Rommel's Desert War: Waging World War II in North Africa, 1941-1943, by Martin Kitchen
New York: Cambridge University Press, 2009. Pp. xvii, 598. Illus., maps, notes, biblio., index. $38.00. ISBN: 978-0-521-50971-8.
In his many earlier works, such as The Third Reich: Charisma and Community (2008) and The German Officer Corps, 1890-1914 (1968), Kitchen has displayed a rather iconoclastic view of traditional interpretations of events and institutions, and Rommel's Desert War is fully in keeping with these.
Although blurbed as, among other things, "a modern, balanced, and fascinating account," Rommel's Desert War is essentially a fairly comprehensive look at the North African campaign from the German perspective, one which is less worshipful of Rommel, both as a commander and as a person, than most books on the subject. Thus, Kitchen notes Rommel's carelessness with staff work, neglect of logistics, and frequent temper tantrums. This critical look at Rommel aside, the book actually breaks little new ground in terms of the operational aspects of the campaign, though it is well-written, with some excellent battle pieces.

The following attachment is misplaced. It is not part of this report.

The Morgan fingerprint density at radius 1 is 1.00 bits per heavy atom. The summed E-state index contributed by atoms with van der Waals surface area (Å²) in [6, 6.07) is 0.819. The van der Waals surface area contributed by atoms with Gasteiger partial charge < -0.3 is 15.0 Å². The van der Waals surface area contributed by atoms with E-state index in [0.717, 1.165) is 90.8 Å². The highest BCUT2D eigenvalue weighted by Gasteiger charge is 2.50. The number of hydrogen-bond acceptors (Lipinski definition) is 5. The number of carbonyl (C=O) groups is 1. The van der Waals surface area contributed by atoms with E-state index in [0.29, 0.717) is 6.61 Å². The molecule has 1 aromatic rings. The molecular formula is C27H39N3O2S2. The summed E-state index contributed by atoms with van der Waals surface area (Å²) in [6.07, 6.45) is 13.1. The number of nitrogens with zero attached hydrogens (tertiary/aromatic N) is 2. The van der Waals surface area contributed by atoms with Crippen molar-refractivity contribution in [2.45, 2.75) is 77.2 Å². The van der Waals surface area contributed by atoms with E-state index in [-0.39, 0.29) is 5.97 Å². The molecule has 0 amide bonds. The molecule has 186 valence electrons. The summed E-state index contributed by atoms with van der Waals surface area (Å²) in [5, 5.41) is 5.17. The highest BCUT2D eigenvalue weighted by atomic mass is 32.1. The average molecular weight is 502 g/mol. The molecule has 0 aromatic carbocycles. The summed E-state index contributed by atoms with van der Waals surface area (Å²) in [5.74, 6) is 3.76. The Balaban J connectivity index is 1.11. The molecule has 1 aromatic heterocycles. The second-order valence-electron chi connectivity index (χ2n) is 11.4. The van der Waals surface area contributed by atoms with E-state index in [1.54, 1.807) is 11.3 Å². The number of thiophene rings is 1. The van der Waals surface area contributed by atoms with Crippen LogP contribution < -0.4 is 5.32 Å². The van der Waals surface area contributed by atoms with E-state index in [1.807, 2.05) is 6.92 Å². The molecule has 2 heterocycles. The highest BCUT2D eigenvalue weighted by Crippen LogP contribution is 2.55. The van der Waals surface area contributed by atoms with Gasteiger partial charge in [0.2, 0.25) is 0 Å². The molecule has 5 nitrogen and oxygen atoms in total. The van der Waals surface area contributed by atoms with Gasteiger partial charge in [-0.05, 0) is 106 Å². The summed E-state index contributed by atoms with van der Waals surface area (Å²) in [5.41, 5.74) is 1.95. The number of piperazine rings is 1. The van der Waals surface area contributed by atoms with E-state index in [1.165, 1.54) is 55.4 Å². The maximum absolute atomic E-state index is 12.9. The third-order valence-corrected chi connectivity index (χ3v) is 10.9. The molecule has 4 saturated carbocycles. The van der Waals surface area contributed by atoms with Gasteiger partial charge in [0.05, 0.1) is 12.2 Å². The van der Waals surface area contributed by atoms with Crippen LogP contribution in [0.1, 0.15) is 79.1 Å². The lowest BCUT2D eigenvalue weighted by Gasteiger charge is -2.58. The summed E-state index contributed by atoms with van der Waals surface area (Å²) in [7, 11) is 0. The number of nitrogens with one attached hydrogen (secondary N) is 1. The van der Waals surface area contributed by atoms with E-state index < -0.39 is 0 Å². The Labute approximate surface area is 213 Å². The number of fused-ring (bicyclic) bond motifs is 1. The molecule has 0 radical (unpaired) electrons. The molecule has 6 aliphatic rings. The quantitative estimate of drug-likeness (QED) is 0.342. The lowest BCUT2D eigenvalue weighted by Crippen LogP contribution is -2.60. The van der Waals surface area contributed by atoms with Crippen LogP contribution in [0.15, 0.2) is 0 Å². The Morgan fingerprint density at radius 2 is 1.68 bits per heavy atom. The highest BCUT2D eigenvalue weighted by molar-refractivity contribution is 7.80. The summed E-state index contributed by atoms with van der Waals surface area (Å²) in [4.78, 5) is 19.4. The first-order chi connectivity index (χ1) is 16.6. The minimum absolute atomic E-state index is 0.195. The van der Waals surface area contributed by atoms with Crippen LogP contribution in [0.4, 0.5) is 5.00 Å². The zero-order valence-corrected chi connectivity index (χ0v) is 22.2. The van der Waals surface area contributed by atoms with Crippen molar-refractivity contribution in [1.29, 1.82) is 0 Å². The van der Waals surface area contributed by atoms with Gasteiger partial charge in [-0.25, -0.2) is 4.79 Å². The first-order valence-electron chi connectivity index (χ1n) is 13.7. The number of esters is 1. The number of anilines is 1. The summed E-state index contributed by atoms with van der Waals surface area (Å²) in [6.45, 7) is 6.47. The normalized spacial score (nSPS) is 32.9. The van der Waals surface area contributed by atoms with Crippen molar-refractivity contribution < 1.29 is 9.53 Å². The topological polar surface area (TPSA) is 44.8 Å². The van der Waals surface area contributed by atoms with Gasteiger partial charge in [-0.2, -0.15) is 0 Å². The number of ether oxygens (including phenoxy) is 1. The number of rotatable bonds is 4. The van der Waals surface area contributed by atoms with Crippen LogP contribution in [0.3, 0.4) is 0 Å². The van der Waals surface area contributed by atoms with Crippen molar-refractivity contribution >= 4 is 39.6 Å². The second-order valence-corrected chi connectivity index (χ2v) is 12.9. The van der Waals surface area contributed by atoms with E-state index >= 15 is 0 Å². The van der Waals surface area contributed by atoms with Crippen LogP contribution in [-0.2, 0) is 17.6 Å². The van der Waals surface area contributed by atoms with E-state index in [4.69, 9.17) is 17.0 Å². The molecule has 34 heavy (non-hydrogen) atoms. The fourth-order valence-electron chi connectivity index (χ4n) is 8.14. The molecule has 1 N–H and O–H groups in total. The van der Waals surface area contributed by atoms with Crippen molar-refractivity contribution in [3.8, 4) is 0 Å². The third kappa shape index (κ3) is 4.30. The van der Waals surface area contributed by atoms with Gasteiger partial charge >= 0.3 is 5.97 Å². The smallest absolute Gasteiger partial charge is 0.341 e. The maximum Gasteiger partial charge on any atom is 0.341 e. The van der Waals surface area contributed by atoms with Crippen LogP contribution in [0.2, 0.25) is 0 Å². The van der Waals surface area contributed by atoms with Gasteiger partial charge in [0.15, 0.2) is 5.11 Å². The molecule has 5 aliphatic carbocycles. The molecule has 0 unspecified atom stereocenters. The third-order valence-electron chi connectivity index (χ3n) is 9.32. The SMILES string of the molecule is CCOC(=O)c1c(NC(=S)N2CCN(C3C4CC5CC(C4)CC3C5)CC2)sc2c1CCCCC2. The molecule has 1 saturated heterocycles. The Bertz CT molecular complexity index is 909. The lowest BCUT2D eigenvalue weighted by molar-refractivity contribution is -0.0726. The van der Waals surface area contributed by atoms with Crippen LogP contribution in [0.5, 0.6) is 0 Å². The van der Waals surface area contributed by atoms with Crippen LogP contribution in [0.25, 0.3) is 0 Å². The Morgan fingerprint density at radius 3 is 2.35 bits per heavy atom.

As usual in accounts of the campaign, the focus is almost entirely on the German and British forces, omitting recent scholarship that has revised the wartime propaganda image of the Italian armed forces, upon whom Rommel actually relied rather heavily. Save when being blamed for something, Italian forces are rarely mentioned and no Italian sources are listed, though Kitchen has done an excellent job of combing German materials.
Nevertheless, the criticism of Rommel makes this valuable for the specialist and interesting for the amateur student of the desert war.
Reviewer: A.A. Nofi, Review Editor
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